As I mentioned earlier, I am all for culture, but I am also all for culture being questioned, and for harmful practices to be cast away.



On Islam (Religion)

It should go without saying that I am no cleric. For this letter, I do not need to be. I just wish for you to continue to read. I promise to only stick to the axioms that even new Muslims know. 

There are a few hadiths3 that support FGM/C in Islam. These hadiths basically state that FGM/C is a sunnah. Even though the authenticity and strength of those hadiths are disputed, that will not be my focus. Just for today, I will agree with you that the hadiths are indeed sound and authentic, that FGM/C is an established sunnah4 

I will also agree with you that Islam would not cause harm to anyone and that it dictates that only a little bit of the clitoris be cut. However, that begs the question; how much is “a little”? Who decides that? What makes you fit to decide how much is too small, enough, or too much? Even if you are fit to decide, can you be present at every single cutting of every single girl to ensure only a little is cut? I digress but ponder over those questions.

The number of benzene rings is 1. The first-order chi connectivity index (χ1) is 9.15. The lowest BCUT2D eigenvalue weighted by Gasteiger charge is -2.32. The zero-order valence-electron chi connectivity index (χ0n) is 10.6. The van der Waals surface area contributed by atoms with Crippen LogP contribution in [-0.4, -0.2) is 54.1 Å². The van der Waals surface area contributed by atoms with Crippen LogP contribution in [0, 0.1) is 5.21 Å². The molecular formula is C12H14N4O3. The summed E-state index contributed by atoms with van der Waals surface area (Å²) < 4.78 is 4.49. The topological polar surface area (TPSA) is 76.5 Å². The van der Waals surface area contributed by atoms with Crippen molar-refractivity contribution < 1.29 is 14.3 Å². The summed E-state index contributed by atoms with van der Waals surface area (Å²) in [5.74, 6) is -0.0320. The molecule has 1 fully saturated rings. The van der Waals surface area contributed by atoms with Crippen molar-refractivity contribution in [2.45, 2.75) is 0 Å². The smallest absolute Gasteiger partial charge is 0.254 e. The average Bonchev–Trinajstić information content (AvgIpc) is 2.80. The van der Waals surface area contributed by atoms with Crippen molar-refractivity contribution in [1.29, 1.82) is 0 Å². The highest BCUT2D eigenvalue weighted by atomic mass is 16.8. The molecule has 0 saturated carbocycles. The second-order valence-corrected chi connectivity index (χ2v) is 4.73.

You know what the beauty of sunnah acts is Reader? The beauty of sunnah acts is that they are not obligatory or by force. It is not a sin to not perform something that is sunnah. Choosing not to perform them, takes nothing away from the faith or blessings of a Muslim.  

Also, think about the Prophet (PBUH). I find it interesting that he did not impose FGM/C on any of his wives or daughters. 

So even if it is truly a sunnah, knowing all the above, if nothing else, at least question the need to practice FGM/C. 


I hope that I have at best convinced you that FGM/C should be stopped or at least planted a seed of doubt on the matter. If it is the latter, if you question what you know, conduct extensive and objective research (from multiple sources), and think and act logically, I will be glad to have achieved this letter’s purpose to you. 

I also want to tell you that it is okay to change your mind. It does not make you a hypocrite. It only means that you did better when you got to know better, and it requires a lot of courage and humility. 

My name is Mariama Jammeh. I am a young Gambian woman; unmarried, childless, and a faithful Muslim. I am grateful to not have been through FGM/C and I do not wish to put myself or my future daughters through it.  

I, along with all the girls and women like me, are a testament that not being cut does not make you any less decent, Gambian and/or Muslim.  



Mariama Jammeh



1) Kankurangs- Gambian masquerades 

2) Adama and Awa- Adam and Eve / Adam and Hawa 

3) Hadiths- Sayings of the Prophet (PBUH) in Islam 

4) Sunnah- Traditions and practices of the Prophet (PBUH) in Islam 








I know you may still be telling yourself that it is only 1%, that you and yours who go through FGM/C have been and will continue to be fine, so you will continue the practice. But how can you be certain? How do you know the next girl you send off will be part of the 99% and not the 1%? What will you do if she is in the 1%? Why do you continue to risk it?

Mariama Jammeh